To add to what's said above, the pacing really barely changes at all over the course of the game. Not only are most saves of very similar difficulty (even in the final stages it arguably doesn't ramp up at all!) but they're also of very similar length. Stages too are of similar length to one another, and of similar structure. Even the final stage doesn't feel like a final stage - it has little to no features suggesting it's something out of the ordinary (and the final boss is just disappointing, not because I craved some grandiose tying-up-the-bag finale but because I wish a game this good wouldn't be afraid of taking itself seriously. Same criticism levied at credits and some of the dialogue). After you start realizing that the game follows such a strict structural formula, the discovery aspect becomes less engaging (discovering new gimmicks remains enjoyable throughout).

So, at some point (pretty early on) I lose track of which stage I am in along with interest for what comes next. This problem is facilitated by the fact that most of the game also looks very similar. If you showed me a room with all the obstacles removed I couldn't tell you how late or early in the game it shows up, and I played 90% of this game today and yesterday! The tilesets are very pristine-looking: they're smooth, clean and comfortable to rest your eyes on. They never intrude on the platforming either, contrasts are clear as day. Unfortunately there's just very little mix-up between stages and the general style of the visuals is, despite its elegance, also quite nondescript and not very evocative. You don't get the sense of an adventure where you're exploring increasingly dangerous environments farther and farther from home but given the story I feel like that's exactly what is supposed to happen.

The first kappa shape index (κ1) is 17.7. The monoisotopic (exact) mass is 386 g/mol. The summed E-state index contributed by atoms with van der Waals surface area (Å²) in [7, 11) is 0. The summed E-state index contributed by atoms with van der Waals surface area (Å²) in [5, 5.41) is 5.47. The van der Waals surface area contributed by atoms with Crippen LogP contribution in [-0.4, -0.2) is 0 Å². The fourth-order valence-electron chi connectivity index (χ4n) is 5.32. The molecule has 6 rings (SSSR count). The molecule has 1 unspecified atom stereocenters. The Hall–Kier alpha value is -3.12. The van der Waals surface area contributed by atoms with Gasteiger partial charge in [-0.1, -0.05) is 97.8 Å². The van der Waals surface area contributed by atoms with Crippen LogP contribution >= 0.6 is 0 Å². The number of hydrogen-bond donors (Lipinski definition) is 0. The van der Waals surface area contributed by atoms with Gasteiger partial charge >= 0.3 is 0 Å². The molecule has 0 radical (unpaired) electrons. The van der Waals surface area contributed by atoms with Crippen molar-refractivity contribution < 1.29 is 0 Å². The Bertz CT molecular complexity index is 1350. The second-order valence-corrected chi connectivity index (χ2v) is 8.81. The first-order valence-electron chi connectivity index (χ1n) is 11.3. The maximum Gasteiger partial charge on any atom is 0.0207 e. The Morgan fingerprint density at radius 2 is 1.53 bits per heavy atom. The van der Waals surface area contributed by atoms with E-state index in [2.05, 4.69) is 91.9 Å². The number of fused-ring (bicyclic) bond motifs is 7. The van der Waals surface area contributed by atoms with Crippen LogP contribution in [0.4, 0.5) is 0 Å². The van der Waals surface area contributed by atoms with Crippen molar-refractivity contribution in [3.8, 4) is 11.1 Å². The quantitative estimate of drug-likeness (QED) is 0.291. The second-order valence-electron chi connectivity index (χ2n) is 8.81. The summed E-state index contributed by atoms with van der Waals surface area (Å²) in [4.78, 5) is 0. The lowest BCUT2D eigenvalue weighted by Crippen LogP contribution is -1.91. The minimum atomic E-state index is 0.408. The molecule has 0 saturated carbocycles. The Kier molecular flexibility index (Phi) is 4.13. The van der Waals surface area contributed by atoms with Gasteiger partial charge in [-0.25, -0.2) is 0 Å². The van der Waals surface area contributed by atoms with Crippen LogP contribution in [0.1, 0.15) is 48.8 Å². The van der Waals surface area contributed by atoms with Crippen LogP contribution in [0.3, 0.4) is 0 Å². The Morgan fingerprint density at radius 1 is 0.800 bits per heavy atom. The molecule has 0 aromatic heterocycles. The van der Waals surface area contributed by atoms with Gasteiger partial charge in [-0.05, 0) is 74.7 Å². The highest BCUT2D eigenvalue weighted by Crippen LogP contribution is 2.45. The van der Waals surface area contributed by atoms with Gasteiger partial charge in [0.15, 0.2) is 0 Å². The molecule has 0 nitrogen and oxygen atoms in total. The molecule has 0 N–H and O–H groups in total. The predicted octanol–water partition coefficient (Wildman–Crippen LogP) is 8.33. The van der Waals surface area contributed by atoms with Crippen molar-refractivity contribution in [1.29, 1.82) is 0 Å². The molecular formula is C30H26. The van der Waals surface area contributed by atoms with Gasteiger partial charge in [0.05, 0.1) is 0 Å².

Additionally, it looks very similar to Arzztt's earlier games. If you pulled a screenshot from just about anywhere in SMB and said it was from VoVoVo I don't think anyone who hasn't played this themselves would question you. The game has a cohesive visual identity but it's not an original one. Speaking of visual identity, I've so far omitted mentioning what I think is an even bigger contributing factor to the stages blending together: they almost all look the same room layout-wise. Having good-looking and DISTINCT room layouts makes discovery more enticing, makes the platforming more enjoyable and makes the game less forgetable. There's nothing offensive to the eyes anywhere in SMB but no one can make the case there's much variation. I even think the game itself does a good job proving the importance of the role layouts play for the memorability of their respective rooms. My three favorite rooms were the 254 room, the spinner room and the spike ride room. If you've played the game you probably know which ones I'm talking about, they stand out for several reasons, visuals being a major one.

To wrap things up and because the negative portion of my review has taken up so much space I want to repeat what's most important: Save my Boy is incredible. For maybe the 5th time: no other fangame does this particular design style as good as consistently. It's often creative as hell. It could be better but so could any game and with the seeming ease that Arzztt comes up with his brand of needle design I don't see the current trajectory of his games getting better and better changing. I think it just takes straying a little farther outside of his comfort zone to make something that is not just really fun but also engaging in a broader variety of ways and thus, ultimately, more memorable.

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[19] Likes
Rating: 9.5 95       Difficulty: 68 68
Aug 20, 2020
For: I Wanna Jump 2: Legend of the 60 Gates
I don't normally rate games without having beaten them, but I'm going to make an exception for this game. I'm currently at around 50 gates and I have to give the game credit, this is a perfect brain dead game to play while chilling in voice calls or watching various streams. While my progress through the game has been slow, it has managed to be a continually relaxing experience to play through. If I had to complain about the game it would be that it's made in gm8 and not studio, because on my old pc the game would consistently run at lower than 50fps, and would have constant lag spikes on autosaving through the gates. Despite these minor gripes with the game, it has stayed as a fun and chill game to just randomly load up and just do a few gates. Do Recommend.

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[10] Likes
Rating: 7.0 70       Difficulty: N/A
May 7, 2020